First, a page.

Last week, Eric Solotoff and I achieved victory in the Appellate Division in the unreported (non-precedential) decision of Gatto v. Breton, wherein the Court reversed the trial court’s order permitting the Plaintiff father to obtain a custody evaluation without the requisite finding of changed circumstances.

By way of background, the parties were divorced in

Some people think there are no winners in divorce court. While I like to have a more optimistic outlook, it goes without saying that family law cases sometimes yield unhappy litigants.   With emotions running high and issues so personal in nature, it is common to have one, or both, parties unhappy with a decision of

Divorces involving a spouse in the military generally involve unique issues.  In the recently published decision of Fattore v. Fattore, the Appellate Division held that the trial court cannot replace, “dollar for dollar”, an ex-spouse’s benefit from a military pension that was lost after the military spouse elected to receive disability benefits.  Doing so

gavel A recent decision handed down by the Appellate Division in an estate litigation matter serves as a reminder of the all-too-frequent intersection of family law and trusts and estates law. The fact that this case, In the Matter of the Estate of Douglas Castellano and the Parentage of Gregory Bock, is a published decision

Last week, I blogged about whether you should settle your retirement alimony case and the ingredients that might go into that decision. To be honest, this “why you should or should not settle” question is only the beginning of what you might be facing when you decide it is time to retire and terminate your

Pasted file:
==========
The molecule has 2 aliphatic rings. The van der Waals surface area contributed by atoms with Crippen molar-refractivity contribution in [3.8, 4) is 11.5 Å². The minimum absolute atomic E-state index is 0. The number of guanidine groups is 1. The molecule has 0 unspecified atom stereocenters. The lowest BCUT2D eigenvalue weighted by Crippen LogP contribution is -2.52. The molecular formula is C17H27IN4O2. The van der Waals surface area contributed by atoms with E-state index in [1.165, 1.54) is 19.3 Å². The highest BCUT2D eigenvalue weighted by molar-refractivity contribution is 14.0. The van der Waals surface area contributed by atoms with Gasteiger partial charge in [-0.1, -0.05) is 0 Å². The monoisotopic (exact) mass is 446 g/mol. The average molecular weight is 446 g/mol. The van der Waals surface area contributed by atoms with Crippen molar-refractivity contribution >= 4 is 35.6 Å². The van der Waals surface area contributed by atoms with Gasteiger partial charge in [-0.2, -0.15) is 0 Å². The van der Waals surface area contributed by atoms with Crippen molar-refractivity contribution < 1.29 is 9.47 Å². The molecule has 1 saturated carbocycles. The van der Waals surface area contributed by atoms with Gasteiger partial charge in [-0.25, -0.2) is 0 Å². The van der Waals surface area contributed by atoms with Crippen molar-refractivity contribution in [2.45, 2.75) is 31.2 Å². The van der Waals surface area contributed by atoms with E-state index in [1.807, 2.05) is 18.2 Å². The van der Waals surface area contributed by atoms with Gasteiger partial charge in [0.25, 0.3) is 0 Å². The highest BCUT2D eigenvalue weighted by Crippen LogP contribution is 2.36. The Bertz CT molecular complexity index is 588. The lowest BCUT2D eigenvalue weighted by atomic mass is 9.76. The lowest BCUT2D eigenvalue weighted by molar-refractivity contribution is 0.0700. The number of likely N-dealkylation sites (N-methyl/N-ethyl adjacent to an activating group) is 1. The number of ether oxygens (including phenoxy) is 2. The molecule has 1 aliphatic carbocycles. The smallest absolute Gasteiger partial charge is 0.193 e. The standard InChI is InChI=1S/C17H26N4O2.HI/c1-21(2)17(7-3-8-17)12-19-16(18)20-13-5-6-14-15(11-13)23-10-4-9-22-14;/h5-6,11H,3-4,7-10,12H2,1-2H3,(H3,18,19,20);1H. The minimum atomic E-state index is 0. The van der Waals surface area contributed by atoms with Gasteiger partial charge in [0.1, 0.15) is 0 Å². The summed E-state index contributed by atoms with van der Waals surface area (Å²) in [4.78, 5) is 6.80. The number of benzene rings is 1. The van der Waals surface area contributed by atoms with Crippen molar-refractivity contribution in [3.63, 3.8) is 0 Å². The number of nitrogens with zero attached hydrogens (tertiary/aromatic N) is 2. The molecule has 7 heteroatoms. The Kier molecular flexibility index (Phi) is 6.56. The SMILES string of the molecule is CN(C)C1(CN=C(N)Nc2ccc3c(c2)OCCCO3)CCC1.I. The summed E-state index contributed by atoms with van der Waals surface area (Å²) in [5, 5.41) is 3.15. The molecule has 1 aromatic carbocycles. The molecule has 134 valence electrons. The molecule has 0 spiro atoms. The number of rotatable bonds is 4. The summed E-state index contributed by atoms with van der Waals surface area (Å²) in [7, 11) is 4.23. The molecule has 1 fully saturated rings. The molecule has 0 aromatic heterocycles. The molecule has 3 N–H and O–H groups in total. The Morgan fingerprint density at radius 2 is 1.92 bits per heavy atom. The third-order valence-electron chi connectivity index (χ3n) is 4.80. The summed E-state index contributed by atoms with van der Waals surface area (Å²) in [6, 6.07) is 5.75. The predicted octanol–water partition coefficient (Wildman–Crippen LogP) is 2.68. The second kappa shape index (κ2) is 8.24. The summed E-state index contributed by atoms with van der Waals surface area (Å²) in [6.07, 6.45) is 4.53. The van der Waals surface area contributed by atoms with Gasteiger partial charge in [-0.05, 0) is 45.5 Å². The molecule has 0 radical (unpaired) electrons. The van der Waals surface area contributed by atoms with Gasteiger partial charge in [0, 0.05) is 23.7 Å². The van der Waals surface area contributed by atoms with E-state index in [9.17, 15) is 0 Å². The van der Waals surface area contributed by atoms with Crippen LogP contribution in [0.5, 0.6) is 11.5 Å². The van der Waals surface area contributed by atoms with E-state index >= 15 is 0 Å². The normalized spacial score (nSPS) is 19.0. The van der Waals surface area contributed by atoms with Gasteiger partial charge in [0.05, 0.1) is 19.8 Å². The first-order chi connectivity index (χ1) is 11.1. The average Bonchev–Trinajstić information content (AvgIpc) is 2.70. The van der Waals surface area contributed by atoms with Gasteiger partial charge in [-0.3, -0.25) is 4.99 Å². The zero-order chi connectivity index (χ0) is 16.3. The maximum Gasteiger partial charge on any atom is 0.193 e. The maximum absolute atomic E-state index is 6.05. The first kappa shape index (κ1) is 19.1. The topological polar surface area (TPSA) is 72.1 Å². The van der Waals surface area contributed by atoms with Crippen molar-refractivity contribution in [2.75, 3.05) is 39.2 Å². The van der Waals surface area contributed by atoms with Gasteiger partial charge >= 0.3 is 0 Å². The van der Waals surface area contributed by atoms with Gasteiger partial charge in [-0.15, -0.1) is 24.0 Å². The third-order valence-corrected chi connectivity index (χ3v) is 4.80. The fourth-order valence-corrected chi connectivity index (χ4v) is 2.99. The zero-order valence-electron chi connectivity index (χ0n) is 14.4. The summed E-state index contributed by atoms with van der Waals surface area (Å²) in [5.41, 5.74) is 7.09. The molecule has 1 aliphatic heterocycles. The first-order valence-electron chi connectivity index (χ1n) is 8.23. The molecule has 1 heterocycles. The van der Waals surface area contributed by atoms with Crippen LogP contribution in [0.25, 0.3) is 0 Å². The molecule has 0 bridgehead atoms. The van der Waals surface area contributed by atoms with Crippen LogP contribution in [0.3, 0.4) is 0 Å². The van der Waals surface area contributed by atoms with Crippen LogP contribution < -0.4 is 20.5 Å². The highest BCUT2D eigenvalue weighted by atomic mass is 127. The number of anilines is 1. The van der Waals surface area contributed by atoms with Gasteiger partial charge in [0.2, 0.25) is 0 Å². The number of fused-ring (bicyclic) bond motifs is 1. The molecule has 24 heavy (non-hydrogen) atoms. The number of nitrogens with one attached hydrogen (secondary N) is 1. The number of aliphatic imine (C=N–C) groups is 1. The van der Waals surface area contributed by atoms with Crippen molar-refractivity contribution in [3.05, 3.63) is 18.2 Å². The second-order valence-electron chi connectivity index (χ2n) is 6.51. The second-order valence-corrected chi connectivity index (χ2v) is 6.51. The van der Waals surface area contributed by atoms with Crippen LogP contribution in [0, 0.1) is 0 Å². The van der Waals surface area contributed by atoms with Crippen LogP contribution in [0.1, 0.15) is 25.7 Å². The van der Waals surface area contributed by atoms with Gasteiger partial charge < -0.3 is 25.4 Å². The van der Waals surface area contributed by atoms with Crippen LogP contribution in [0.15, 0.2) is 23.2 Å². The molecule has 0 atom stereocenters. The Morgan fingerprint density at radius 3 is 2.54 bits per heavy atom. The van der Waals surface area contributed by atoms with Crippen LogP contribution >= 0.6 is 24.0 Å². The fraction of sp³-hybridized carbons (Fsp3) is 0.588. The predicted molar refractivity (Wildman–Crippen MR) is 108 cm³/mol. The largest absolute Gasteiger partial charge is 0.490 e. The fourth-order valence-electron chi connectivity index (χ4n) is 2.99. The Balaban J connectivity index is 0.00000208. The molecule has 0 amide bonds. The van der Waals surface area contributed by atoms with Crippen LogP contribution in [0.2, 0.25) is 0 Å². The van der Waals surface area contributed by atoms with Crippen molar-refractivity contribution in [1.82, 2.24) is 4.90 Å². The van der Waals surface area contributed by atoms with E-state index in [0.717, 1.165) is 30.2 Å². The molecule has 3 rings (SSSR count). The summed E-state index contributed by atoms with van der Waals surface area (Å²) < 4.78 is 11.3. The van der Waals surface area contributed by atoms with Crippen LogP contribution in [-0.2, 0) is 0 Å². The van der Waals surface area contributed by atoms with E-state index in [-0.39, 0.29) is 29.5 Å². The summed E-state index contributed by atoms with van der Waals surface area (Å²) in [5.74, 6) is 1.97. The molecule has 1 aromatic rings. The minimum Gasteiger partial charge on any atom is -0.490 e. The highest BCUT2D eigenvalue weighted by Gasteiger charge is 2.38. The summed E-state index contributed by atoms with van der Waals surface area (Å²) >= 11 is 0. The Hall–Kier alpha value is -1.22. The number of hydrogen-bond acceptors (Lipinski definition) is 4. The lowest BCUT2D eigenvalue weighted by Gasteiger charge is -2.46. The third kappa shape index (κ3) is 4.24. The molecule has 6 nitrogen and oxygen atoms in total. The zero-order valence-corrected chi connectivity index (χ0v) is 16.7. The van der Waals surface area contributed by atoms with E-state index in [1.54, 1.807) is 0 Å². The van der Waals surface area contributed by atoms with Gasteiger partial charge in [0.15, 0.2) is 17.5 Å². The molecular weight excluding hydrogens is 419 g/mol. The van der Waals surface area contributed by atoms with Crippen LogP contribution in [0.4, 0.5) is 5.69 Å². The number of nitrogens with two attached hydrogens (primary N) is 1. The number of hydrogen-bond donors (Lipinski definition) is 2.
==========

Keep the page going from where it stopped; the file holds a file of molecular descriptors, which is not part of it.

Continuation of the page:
There has been much ado about the new alimony statute. Obligors believe they are now in the driver’s seat when it comes to disposing of their alimony obligations. After all, the statute sends a message that alimony should at least be modified upon reaching full retirement age. Doesn’t it?

On the other hand, recipients believe

A few months ago, I posted a blog “Mind Your Manners” about how a party’s attitude may play a role in a judicial determination.  This issue arises again in the recent unpublished decision of Sahai v. Sahai, confirming again that credibility is key in litigation.

In Sahai, the appellant/ex-husband appealed a trial court orders

When can a litigant appeal an arbitration award? In the recent decision of K.V.H. v. W.S.H., the New Jersey Appellate Division clarified the procedures by which a party, dissatisfied by the decisions rendered by an arbitrator, can challenge those awards.

In this matter, the defendant appealed from certain provisions of a series of

Credibility is key when it comes to matrimonial litigation – from your initial filing through the last day of trial. In our practice, we can often make educated guesses of the range for equitable distribution and alimony from the initial consultation based upon the many statutory factors that a court has to consider and some

Remanding a 2017 trial court decision in a renowned same-sex custody matter, the New York Supreme Court, Appellate Division, held yesterday in the Matter of K.G. v. C.H., that while a non-biological, non-adoptive party to an adopted child did not have standing as a “parent” under New York Domestic Relations Law Sec. 70 to